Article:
All in from St Paul’s Couva
June 5, 2024
Thursday June 6th: Love has Everything to do with it!
June 6, 2024

Bringing pastoral care and comfort to the sick

Q: Archbishop J, what are we doing for our sick?

Visiting the sick is a Corporal Work of Mercy that Jesus specified in Matthew 25:35–40, “I was sick, and you visited me.” The Catechism of the Catholic Church (CCC) says: “The corporal works of mercy consist especially in feeding the hungry, sheltering the homeless, clothing the naked, visiting the sick and imprisoned, and burying the dead. Among all these, giving alms to the poor is one of the chief witnesses to fraternal charity” (2447).

Our faith has deep social implications. In St Matthew’s Gospel, the judgement relates to how we treat the most marginalised in our society. This is a wake-up call. We are judged not by our devotion but rather by our love. True devotion always brings us to love. Love is about giving oneself to another—one who is most in need.


A beginning

The Ministry of the Sick (MoS) was born out of Archbishop Emeritus Joseph Harris’ urging parishioners “to visit and pray with, not just Catholics, but with all persons admitted in the hospitals across Trinidad and Tobago.”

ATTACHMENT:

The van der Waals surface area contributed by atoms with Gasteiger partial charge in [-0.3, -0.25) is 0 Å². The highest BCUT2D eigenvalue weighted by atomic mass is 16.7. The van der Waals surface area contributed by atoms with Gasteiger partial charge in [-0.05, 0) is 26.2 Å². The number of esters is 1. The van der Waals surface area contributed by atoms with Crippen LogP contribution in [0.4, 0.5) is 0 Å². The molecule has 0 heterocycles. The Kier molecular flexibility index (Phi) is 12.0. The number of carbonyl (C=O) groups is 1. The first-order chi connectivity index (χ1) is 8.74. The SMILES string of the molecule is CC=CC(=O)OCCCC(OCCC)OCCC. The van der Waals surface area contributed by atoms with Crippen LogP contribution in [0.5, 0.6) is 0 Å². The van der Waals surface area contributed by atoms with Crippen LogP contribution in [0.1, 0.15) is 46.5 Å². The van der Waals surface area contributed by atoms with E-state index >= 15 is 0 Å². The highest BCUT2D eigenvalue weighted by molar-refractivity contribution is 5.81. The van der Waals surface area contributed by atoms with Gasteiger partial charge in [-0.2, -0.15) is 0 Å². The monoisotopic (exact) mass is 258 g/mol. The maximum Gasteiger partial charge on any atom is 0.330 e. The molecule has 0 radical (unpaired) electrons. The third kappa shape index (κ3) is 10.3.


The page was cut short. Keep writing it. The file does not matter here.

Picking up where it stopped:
This bold and laudable pastoral move brought many people into Ministry and ensured the sick were visited and received compassion and healing from their church or assembly. This is what the Catechism says about this ministry:

Christ’s compassion toward the sick and his many healings of every kind of infirmity are a resplendent sign that “God has visited his people” and that the Kingdom of God is close at hand. Jesus has the power not only to heal, but also to forgive sins; he has come to heal the whole man, soul and body; he is the physician the sick have need of. His compassion toward all who suffer goes so far that he identifies himself with them: “I was sick, and you visited me.” His preferential love for the sick has not ceased through the centuries to draw the very special attention of Christians toward all those who suffer in body and soul. It is the source of tireless efforts to comfort them. (CCC 1503)

The Ministry to the Sick has a Vicar for Health (and Wellness) —Msgr Esau Joseph—whose job has been to oversee this vital Ministry and ensure it grows and reaches all the sick in our nation’s hospitals.